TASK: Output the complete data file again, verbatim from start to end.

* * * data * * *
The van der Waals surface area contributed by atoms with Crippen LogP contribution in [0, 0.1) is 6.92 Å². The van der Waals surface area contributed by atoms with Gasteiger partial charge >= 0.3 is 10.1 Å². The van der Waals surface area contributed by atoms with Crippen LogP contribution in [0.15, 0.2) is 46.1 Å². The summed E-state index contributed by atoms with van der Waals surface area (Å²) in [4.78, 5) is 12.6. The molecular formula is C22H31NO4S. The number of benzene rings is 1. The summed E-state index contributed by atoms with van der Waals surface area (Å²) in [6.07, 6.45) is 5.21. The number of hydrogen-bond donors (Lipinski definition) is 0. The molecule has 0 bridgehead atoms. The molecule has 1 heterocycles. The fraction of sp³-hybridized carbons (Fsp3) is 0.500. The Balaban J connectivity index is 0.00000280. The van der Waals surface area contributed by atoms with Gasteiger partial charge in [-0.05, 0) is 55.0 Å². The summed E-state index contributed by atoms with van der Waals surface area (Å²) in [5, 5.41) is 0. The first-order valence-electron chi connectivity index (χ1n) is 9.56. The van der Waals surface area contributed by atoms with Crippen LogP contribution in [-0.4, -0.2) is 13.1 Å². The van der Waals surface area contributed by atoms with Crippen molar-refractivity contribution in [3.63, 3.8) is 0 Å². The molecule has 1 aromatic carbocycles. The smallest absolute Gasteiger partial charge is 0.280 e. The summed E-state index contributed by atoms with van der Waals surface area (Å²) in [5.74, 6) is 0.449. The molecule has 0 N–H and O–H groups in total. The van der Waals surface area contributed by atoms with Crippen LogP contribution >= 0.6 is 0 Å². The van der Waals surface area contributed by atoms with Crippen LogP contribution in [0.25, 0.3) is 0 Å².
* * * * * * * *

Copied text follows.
The van der Waals surface area contributed by atoms with Crippen LogP contribution in [0, 0.1) is 6.92 Å². The van der Waals surface area contributed by atoms with Gasteiger partial charge >= 0.3 is 10.1 Å². The van der Waals surface area contributed by atoms with Crippen LogP contribution in [0.15, 0.2) is 46.1 Å². The summed E-state index contributed by atoms with van der Waals surface area (Å²) in [4.78, 5) is 12.6. The molecular formula is C22H31NO4S. The number of benzene rings is 1. The summed E-state index contributed by atoms with van der Waals surface area (Å²) in [6.07, 6.45) is 5.21. The number of hydrogen-bond donors (Lipinski definition) is 0. The molecule has 0 bridgehead atoms. The molecule has 1 heterocycles. The fraction of sp³-hybridized carbons (Fsp3) is 0.500. The Balaban J connectivity index is 0.00000280. The van der Waals surface area contributed by atoms with Gasteiger partial charge in [-0.05, 0) is 55.0 Å². The summed E-state index contributed by atoms with van der Waals surface area (Å²) in [5, 5.41) is 0. The first-order valence-electron chi connectivity index (χ1n) is 9.56. The van der Waals surface area contributed by atoms with Crippen LogP contribution in [-0.4, -0.2) is 13.1 Å². The van der Waals surface area contributed by atoms with Crippen molar-refractivity contribution in [3.63, 3.8) is 0 Å². The molecule has 1 aromatic carbocycles. The smallest absolute Gasteiger partial charge is 0.280 e. The summed E-state index contributed by atoms with van der Waals surface area (Å²) in [5.74, 6) is 0.449. The molecule has 0 N–H and O–H groups in total. The van der Waals surface area contributed by atoms with Crippen LogP contribution >= 0.6 is 0 Å². The van der Waals surface area contributed by atoms with Crippen LogP contribution in [0.25, 0.3) is 0 Å².